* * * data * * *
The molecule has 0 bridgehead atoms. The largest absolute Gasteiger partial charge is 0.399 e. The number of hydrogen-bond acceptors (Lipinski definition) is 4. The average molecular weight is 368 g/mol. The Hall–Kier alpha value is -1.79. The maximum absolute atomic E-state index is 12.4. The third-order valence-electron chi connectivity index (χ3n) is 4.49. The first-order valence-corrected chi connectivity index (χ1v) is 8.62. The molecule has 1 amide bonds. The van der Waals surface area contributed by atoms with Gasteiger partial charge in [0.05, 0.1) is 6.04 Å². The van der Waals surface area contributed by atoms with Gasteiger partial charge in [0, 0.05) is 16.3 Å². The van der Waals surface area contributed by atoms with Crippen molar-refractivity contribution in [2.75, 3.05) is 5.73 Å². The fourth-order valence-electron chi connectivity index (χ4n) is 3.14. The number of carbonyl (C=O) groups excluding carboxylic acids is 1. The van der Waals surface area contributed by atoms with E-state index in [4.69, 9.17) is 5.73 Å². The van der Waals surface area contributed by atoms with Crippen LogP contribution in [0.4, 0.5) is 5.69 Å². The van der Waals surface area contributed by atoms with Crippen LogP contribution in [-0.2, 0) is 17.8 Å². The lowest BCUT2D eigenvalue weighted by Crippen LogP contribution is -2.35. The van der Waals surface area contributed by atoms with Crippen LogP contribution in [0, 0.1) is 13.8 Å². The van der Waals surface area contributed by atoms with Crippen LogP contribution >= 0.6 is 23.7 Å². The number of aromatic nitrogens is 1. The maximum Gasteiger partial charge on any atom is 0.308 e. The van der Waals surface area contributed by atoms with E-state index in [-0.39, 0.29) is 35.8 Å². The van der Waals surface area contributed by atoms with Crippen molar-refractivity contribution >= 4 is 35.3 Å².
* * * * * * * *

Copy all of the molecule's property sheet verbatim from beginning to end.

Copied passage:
The molecule has 0 bridgehead atoms. The largest absolute Gasteiger partial charge is 0.399 e. The number of hydrogen-bond acceptors (Lipinski definition) is 4. The average molecular weight is 368 g/mol. The Hall–Kier alpha value is -1.79. The maximum absolute atomic E-state index is 12.4. The third-order valence-electron chi connectivity index (χ3n) is 4.49. The first-order valence-corrected chi connectivity index (χ1v) is 8.62. The molecule has 1 amide bonds. The van der Waals surface area contributed by atoms with Gasteiger partial charge in [0.05, 0.1) is 6.04 Å². The van der Waals surface area contributed by atoms with Gasteiger partial charge in [0, 0.05) is 16.3 Å². The van der Waals surface area contributed by atoms with Crippen molar-refractivity contribution in [2.75, 3.05) is 5.73 Å². The fourth-order valence-electron chi connectivity index (χ4n) is 3.14. The number of carbonyl (C=O) groups excluding carboxylic acids is 1. The van der Waals surface area contributed by atoms with E-state index in [4.69, 9.17) is 5.73 Å². The van der Waals surface area contributed by atoms with Crippen LogP contribution in [0.4, 0.5) is 5.69 Å². The van der Waals surface area contributed by atoms with Crippen LogP contribution in [-0.2, 0) is 17.8 Å². The lowest BCUT2D eigenvalue weighted by Crippen LogP contribution is -2.35. The van der Waals surface area contributed by atoms with Crippen LogP contribution in [0, 0.1) is 13.8 Å². The van der Waals surface area contributed by atoms with Crippen LogP contribution >= 0.6 is 23.7 Å². The number of aromatic nitrogens is 1. The maximum Gasteiger partial charge on any atom is 0.308 e. The van der Waals surface area contributed by atoms with E-state index in [-0.39, 0.29) is 35.8 Å². The van der Waals surface area contributed by atoms with Crippen molar-refractivity contribution >= 4 is 35.3 Å².